I was minding my own business, "reading a book" by the window, when I heard it. Instead of music, it was screaming. Such loud, painful howling I thought the kid had to be dying. At the very least he had to be hemorrhaging from some orifice or other. But no, turns out he was just being a little asshole. Piano lady was pushing the toddler in a stroller through the parking lot while he thrashed violently back and forth, yanking on his own hair. She ignored him completely, which makes me love her all the more. Now I know she's a sadist.

I also spied on our cutesy love dove girl, who lives across the lot with her man candy. I have never met these people, to be fair, but I hate them. They are about our age, and spend every weekend washing their matching CRV's, she with her glistening, chestnut locks and cute butt, he with his shaggy Kings of Leon haircut and soccer calves. They laugh and flick water at each other while their gorgeous Golden Retriever sits basking in the sunlight. They are probably perfectly nice people with whom we'd totally get along, but I've seen that episode of "How I Met Your Mother" and I'm not into hanging out with neighbors after our incident with the freaks at the last condo (one day I'll break down and share that story, but I'm still having nightmares). And so I watched her through the window while she carried stuff back and forth from the car. She looked like shit: no makeup, messy hair, and an outfit that had clearly been pulled from the hamper. In other words, she looked just like me.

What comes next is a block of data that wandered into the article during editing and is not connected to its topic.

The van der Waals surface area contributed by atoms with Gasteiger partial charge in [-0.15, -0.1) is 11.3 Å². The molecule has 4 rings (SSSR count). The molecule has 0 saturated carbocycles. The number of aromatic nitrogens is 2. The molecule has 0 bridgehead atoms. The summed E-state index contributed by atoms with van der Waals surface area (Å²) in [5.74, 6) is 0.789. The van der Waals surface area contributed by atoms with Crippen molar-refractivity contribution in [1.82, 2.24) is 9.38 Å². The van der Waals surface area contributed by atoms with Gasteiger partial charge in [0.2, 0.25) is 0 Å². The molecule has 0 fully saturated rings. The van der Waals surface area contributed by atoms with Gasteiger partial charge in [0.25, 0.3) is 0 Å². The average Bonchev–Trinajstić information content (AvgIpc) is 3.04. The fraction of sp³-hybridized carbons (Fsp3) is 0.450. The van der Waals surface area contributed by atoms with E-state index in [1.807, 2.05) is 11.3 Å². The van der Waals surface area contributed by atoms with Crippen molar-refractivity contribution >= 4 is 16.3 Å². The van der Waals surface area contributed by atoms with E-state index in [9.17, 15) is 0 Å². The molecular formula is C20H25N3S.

About this time I realized that spying on neighbors wasn't giving me the self esteem boost I was looking for. Maybe working out would, or bathing even. Then I started cleaning out my wallet while shooting hate beams at Rachael Ray on TV, and found my savior. A Kohl's gift card. Hells yes! Best depression fighter? Shop therapy, baby. Gotta go brush my teeth.

Tuesday, September 08, 2009

Moth Man

And now back to our weekend...
Sunday was game day, which means big beers, overloaded nachos, and Polish sausage. Thankfully we picked the right day, since the Red Sox won on Sunday and went on to lose 3 out of 4. The game was followed by naps, dinner in, and an Irish pub crawl. We hit up O'Callahan's and the Elephant and Castle before ending up back at Fado with a few other friends. By the way, none of these places actually qualifies as a real Irish pub. They are still fun, but if you want authenticity, check out this crawl.

Monday was slow going, since we were all so stuffed and a bit hungover, but we pulled it together and headed home. We have made the drive between Chicago and Ann Arbor many times, and never stop along the way, so we decided to hit a few "attractions". E and I did a quick wine tasting at Contessa, visited Grandpa's Cider Mill (Which you can skip, since it sucked. We were expecting kitsh at the very least, but got nothin'. The cider in the case was frozen, probably made last year, and it looked like an empty warehouse inside.), and got truffles at the Chocolate Garden, before buying a flat of peaches at Fruit Acres and getting back on the road. We listened to David Sedaris audiobooks and drove into a rain storm. Then we went to bed.